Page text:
The aim of the study was to assess the effectiveness of microwave pretreatment combined with acid catalysis in the decomposition of various types of biomass (pine and beech chips and hemp stems). It was clearly demonstrated that sulfuric acid was a catalyst enabling the most effective decomposition of the tested plant biomass, guaranteeing the highest concentrations of simple sugars released. Acid catalysis with 1% v
sulfuric acid combined with microwave radiation provided high glucose concentrations of 89.8 ± 3.4, 170.4 ± 2.4 and 164.6 ± 4.6 mg/g for pine chips, beech chips and hemp stems, respectively. In turn, the use of nitric acid promoted the degradation of hemicellulose, which resulted in high concentrations of galactose and xylose, i.e., 147.6 ± 0.6, 163.6 ± 0.4 and 134.9 ± 0.8 mg/g of pine chips, beech chips and hemp stems, respectively, while glucose levels remained relatively low. It was also demonstrated that the undesirable dehydration of sugars such as glucose and xylose is more pronounced in sulfuric acid than nitric acid processes. The use of H2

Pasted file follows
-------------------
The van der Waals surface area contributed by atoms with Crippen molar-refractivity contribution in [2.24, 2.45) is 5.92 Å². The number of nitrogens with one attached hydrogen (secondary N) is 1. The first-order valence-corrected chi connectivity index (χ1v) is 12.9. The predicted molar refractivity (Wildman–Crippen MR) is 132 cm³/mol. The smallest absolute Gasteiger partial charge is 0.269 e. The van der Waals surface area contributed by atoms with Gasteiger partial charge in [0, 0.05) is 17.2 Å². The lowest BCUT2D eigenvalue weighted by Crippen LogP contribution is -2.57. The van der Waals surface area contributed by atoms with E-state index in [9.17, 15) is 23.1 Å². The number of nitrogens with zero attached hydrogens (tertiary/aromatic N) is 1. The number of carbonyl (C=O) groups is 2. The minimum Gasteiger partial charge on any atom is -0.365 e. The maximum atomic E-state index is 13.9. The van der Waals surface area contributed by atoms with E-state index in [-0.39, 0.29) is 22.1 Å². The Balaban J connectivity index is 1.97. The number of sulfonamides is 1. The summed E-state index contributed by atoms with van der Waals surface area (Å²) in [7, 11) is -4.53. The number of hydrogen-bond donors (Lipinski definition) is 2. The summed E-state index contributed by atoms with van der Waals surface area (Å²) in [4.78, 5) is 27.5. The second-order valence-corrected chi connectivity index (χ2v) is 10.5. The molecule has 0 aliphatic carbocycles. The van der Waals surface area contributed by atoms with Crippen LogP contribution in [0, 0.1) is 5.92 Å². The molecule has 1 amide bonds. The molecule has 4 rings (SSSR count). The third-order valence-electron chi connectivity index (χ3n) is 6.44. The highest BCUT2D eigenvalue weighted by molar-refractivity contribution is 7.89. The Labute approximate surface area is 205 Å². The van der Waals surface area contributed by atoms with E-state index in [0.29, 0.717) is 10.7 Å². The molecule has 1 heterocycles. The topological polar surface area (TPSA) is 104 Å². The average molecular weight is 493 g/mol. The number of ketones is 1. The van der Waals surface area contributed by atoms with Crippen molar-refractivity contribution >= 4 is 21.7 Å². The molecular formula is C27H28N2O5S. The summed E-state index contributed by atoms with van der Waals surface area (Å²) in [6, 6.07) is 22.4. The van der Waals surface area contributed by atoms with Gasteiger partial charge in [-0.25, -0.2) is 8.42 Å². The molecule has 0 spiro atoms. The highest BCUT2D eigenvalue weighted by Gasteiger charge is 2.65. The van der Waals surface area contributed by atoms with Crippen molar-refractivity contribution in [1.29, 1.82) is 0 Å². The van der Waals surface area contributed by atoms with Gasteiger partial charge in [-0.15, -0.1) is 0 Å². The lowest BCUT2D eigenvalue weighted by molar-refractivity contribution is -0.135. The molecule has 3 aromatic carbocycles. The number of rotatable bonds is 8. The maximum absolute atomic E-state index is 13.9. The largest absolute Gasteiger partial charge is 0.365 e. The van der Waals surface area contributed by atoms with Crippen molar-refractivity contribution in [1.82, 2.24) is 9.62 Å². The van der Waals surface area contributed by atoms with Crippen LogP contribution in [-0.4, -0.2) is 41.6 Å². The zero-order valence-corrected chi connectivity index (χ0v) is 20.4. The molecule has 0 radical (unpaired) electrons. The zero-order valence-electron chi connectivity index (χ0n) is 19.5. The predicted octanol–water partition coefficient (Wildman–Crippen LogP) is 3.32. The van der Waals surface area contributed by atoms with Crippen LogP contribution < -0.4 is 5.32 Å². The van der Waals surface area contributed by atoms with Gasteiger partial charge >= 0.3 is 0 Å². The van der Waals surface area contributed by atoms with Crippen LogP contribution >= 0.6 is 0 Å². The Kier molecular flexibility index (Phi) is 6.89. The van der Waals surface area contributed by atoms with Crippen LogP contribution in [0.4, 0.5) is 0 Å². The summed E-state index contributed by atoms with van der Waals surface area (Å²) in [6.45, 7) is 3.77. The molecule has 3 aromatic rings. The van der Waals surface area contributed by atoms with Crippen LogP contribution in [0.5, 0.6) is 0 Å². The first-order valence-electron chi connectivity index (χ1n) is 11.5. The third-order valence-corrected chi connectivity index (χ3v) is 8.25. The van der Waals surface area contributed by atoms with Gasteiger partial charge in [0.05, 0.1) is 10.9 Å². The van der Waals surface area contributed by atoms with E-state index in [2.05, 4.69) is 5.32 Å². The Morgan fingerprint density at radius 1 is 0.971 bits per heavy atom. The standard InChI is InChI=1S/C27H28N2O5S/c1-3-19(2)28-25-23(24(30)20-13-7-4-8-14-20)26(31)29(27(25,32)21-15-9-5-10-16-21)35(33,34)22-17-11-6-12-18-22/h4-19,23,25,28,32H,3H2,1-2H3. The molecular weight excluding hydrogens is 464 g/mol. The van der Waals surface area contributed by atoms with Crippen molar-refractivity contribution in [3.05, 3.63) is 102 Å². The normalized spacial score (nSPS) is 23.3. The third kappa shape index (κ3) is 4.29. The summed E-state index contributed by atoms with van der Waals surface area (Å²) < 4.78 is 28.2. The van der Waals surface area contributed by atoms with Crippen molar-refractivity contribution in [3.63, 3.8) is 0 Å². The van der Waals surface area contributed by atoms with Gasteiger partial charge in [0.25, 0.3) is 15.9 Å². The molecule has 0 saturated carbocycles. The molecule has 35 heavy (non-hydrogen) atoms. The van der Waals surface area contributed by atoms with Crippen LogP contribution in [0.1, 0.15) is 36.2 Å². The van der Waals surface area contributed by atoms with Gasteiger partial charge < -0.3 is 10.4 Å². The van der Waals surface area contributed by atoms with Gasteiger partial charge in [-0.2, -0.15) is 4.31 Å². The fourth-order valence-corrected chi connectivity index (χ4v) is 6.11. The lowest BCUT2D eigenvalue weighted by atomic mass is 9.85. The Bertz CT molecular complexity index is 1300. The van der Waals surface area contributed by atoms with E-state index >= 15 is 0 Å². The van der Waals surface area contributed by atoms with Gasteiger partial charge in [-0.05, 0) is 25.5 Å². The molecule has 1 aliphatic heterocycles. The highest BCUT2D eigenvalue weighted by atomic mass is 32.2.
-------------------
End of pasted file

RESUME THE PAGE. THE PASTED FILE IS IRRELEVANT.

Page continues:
and increased pressure generated 5-hydroxymethylfurfural (5-HMF) and furfural at a concentration of ca. 12 and 6 mg/g, 10 and 45 mg/g and 14 and 30 mg/g, of pine chips, beech chips and hemp shoots, respectively. Our studies confirmed the usefulness of the combined use of microwaves and acid catalysis in the degradation of softwood, hardwood and non-wood plant biomass. It should be emphasized that obtaining high concentrations of released simple sugars (as potential substrates in biosynthesis), while maintaining low levels of toxic by-products (inhibitors), requires precise selection of process parameters such as pressure, exposition time and type of acid catalyst.
This is an open access article distributed under the Creative Commons Attribution License
which permits unrestricted use, distribution, and reproduction in any medium, provided the original work is properly cited